Abiotic Dehalogenation of 1,4-Dichlorobenenze with Reactive Iron Mineral Coatings in a Contaminated Sediment Core
- Type: Conference Presentation
- Conference Type: AIChE Annual Meeting
- Presentation Date: November 9, 2021
- Duration: 15 minutes
- Skill Level: Intermediate
- PDHs: 0.50
Subsurface systems contaminated by dichlorobenzene (DCB) is a significant issue due to its past use as a solvent, a chemical intermediate, and a degreasing agent. As a result of its widespread release into the environment, understanding natural attenuation processes is important. However, with a stable aromatic ring, (a)biotic degradation is a challenge. This study focuses on 1,4-DCB as it is one of the constituents of concerns at a site with historical contamination. An 18.3 m anoxic core was collected at the site with the sediment redox condition preserved. After subsampling the core into a total of 225 5.08 cm thick samples, five redox transition zones (RTZs) were identified through screening analyses, which included sediment Fe and S concentrations, sediment pH, sediment oxidation-reduction potential, total volatile organic compounds in the sediment headspace, and abundant bacteria. Reactive Fe mineral coatings in the sediments from five RTZs have been characterized using field emission scanning electron microscopy with energy dispersive X-ray analysis, X-ray diffraction, and sequential extraction. The RTZs abundant with reduced iron mineral coatings including Fe sulfide minerals were targeted for this investigation: mackinawite (FeS), pyrite (FeS2), and siderite (FeCO3). Batch studies conducted in the glovebox revealed pseudo-first-order rate expressions where 90% degradation of 1,4-DCB was achieved between 52 d and 202 d for the three RTZs studied. The zone most rich in the poorly crystalline Fe sulfides revealed the greatest rates of dehalogenation.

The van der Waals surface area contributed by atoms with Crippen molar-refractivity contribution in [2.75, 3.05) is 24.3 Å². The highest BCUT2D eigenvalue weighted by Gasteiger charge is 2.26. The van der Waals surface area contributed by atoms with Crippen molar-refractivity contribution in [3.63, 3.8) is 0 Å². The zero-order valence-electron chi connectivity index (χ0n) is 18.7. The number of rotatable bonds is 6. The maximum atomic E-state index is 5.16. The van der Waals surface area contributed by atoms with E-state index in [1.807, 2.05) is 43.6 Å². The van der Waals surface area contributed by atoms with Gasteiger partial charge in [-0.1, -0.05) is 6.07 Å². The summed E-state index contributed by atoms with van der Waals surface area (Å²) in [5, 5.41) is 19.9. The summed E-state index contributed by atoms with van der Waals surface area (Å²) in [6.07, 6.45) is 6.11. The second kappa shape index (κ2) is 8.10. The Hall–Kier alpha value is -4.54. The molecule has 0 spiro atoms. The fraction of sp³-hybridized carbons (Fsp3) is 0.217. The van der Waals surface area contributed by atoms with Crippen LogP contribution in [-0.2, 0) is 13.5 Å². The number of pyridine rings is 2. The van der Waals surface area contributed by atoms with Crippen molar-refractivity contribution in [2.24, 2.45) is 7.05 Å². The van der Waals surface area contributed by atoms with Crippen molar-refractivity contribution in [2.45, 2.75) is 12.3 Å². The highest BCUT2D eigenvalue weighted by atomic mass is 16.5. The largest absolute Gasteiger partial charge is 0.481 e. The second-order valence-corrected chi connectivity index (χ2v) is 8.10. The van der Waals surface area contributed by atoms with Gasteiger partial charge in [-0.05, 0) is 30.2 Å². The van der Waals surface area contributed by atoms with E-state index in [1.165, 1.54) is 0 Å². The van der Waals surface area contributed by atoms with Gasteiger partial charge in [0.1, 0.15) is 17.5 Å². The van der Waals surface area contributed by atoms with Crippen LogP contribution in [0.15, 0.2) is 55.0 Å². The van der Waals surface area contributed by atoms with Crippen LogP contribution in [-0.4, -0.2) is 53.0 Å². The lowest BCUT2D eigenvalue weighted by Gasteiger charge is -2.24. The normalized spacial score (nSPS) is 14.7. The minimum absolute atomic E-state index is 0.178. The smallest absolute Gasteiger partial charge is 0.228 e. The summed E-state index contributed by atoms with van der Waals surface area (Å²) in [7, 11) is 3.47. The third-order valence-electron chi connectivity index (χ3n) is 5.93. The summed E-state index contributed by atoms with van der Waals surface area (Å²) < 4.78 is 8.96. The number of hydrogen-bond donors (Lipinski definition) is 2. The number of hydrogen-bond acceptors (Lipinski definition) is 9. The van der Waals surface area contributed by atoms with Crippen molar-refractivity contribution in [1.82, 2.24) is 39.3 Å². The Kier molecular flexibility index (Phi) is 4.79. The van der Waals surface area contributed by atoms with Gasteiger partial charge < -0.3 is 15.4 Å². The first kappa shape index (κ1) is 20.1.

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|AIChE Member Credits||0.5|
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